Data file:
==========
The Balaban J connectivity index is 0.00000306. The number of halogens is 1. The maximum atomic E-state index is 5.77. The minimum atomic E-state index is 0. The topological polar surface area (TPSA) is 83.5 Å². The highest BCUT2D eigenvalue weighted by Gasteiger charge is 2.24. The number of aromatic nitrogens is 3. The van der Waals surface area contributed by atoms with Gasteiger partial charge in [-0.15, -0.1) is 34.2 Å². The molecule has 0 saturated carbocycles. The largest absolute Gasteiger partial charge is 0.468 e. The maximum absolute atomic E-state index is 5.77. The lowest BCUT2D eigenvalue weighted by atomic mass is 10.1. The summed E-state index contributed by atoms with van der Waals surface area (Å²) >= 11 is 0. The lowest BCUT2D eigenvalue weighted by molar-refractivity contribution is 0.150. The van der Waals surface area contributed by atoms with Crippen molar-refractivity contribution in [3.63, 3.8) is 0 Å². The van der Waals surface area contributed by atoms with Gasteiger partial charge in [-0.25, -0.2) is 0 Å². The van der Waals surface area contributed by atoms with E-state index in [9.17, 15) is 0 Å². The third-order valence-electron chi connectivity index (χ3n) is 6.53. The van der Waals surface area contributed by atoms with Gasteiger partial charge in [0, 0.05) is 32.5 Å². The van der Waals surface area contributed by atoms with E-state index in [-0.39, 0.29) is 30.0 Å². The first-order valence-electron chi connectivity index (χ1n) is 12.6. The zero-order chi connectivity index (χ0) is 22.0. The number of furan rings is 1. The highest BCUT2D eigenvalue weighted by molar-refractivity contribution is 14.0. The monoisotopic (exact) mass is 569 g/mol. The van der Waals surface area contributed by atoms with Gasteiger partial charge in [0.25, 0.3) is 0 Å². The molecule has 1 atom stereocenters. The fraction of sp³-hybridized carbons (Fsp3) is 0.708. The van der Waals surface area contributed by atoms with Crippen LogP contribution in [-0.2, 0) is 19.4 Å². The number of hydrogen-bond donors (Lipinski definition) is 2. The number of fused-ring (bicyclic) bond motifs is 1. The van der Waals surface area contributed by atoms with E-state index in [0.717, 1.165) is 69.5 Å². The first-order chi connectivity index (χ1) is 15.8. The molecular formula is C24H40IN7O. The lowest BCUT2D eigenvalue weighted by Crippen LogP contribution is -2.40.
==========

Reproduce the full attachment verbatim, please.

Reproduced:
The Balaban J connectivity index is 0.00000306. The number of halogens is 1. The maximum atomic E-state index is 5.77. The minimum atomic E-state index is 0. The topological polar surface area (TPSA) is 83.5 Å². The highest BCUT2D eigenvalue weighted by Gasteiger charge is 2.24. The number of aromatic nitrogens is 3. The van der Waals surface area contributed by atoms with Gasteiger partial charge in [-0.15, -0.1) is 34.2 Å². The molecule has 0 saturated carbocycles. The largest absolute Gasteiger partial charge is 0.468 e. The maximum absolute atomic E-state index is 5.77. The lowest BCUT2D eigenvalue weighted by atomic mass is 10.1. The summed E-state index contributed by atoms with van der Waals surface area (Å²) >= 11 is 0. The lowest BCUT2D eigenvalue weighted by molar-refractivity contribution is 0.150. The van der Waals surface area contributed by atoms with Crippen molar-refractivity contribution in [3.63, 3.8) is 0 Å². The van der Waals surface area contributed by atoms with Gasteiger partial charge in [-0.25, -0.2) is 0 Å². The van der Waals surface area contributed by atoms with E-state index in [9.17, 15) is 0 Å². The third-order valence-electron chi connectivity index (χ3n) is 6.53. The van der Waals surface area contributed by atoms with Gasteiger partial charge in [0, 0.05) is 32.5 Å². The van der Waals surface area contributed by atoms with E-state index in [-0.39, 0.29) is 30.0 Å². The first-order valence-electron chi connectivity index (χ1n) is 12.6. The zero-order chi connectivity index (χ0) is 22.0. The number of furan rings is 1. The highest BCUT2D eigenvalue weighted by molar-refractivity contribution is 14.0. The monoisotopic (exact) mass is 569 g/mol. The van der Waals surface area contributed by atoms with Gasteiger partial charge in [0.25, 0.3) is 0 Å². The molecule has 1 atom stereocenters. The fraction of sp³-hybridized carbons (Fsp3) is 0.708. The van der Waals surface area contributed by atoms with Crippen LogP contribution in [-0.2, 0) is 19.4 Å². The number of hydrogen-bond donors (Lipinski definition) is 2. The number of fused-ring (bicyclic) bond motifs is 1. The van der Waals surface area contributed by atoms with E-state index in [0.717, 1.165) is 69.5 Å². The first-order chi connectivity index (χ1) is 15.8. The molecular formula is C24H40IN7O. The lowest BCUT2D eigenvalue weighted by Crippen LogP contribution is -2.40.